Thursday, November 11, 2010

Armistice Day

I knew a simple soldier boy
Who grinned at life in empty joy,
Slept soundly through the lonesome dark,
And whistled early with the lark.

In winter trenches, cowed and glum
With crumps and lice and lack of rum,
He put a bullet through his brain.
No one spoke of him again.

You smug-faced crowds with kindling eye
Who cheer when soldier lads march by,
Sneak home and pray you'll never know
The hell where youth and laughter go.

Suicide in the trenches, Siegfried Sassoon, published in the Cambridge Magazine, 23 February 1918


  1. I saw an interview with Rupert Grint today. He was wearing a poppy on his T-shirt. Bless him.

  2. I saw a documentary recently about a young soldier sent to Iraq who came home paralysed from injury...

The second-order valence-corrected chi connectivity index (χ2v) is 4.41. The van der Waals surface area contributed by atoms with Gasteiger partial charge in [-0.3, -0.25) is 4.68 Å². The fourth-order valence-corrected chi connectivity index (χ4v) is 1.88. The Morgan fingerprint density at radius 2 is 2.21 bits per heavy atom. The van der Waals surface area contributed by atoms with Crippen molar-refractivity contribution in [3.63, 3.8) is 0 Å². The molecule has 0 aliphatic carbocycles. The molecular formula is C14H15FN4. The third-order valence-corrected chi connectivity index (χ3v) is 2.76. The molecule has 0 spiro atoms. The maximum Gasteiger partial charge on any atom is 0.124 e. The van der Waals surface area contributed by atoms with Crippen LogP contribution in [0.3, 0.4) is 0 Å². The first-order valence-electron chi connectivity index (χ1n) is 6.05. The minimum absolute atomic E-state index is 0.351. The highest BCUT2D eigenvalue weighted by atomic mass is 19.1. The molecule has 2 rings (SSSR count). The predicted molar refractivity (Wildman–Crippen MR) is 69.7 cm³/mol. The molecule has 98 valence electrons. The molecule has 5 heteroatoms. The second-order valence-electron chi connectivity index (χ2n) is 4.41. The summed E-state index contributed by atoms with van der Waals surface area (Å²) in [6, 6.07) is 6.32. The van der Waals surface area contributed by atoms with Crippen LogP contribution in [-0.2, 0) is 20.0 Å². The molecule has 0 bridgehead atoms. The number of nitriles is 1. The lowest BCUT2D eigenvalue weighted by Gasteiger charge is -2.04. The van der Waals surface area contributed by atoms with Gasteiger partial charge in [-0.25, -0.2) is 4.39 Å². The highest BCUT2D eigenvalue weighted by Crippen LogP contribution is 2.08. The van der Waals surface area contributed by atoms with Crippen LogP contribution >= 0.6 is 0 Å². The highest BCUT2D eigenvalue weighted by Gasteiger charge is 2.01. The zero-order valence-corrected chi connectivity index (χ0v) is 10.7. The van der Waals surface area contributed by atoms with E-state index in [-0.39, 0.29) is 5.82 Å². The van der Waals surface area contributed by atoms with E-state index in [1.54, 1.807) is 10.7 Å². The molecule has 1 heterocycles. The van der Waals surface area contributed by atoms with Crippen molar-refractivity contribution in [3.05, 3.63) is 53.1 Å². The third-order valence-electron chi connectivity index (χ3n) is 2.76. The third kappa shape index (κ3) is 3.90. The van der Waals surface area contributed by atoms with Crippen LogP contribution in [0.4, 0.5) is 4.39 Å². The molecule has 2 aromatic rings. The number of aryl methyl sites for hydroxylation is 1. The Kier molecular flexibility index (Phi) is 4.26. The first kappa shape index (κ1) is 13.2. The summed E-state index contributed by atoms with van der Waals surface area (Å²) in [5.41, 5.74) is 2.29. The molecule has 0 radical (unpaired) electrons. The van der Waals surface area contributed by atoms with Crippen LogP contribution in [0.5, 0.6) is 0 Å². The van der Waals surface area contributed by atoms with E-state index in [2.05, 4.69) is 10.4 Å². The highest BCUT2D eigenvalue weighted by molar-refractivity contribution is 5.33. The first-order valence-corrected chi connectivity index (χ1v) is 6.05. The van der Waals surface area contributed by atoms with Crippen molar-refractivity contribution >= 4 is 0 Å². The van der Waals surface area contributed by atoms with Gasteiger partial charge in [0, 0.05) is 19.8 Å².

The film showed all he went through in a day, dressing, toileting, etc. It also showed him comparing notes with a Vietnam veteran who went through the same type of injury, and they both concluded that the Vietnam-era vet actually received better rehabilitation and support than the young soldier.

    Armistice should not be about parades and showing off. I think we owe our soldiers much more...

    Sorry for the small step on the soapbox, Dash, and thanks for the poem here.

  3. That poem says it all...young men sent off and their lives become is so wrong this warring that we do....please stop....

  4. My older brother fought in Viet Nam, he is suffering the consequences of Agent Orange and the government continues to refuse to help. Ceremonies are healing emotionally but do not help the injured living in the least.
    That was a beautiful poem you posted,one I had never read before, thank you for sharing it.
    X David, NYC


Thank you for visiting French Sampler, I hope you come back soon. I love to read your comments and will reply as soon as I can.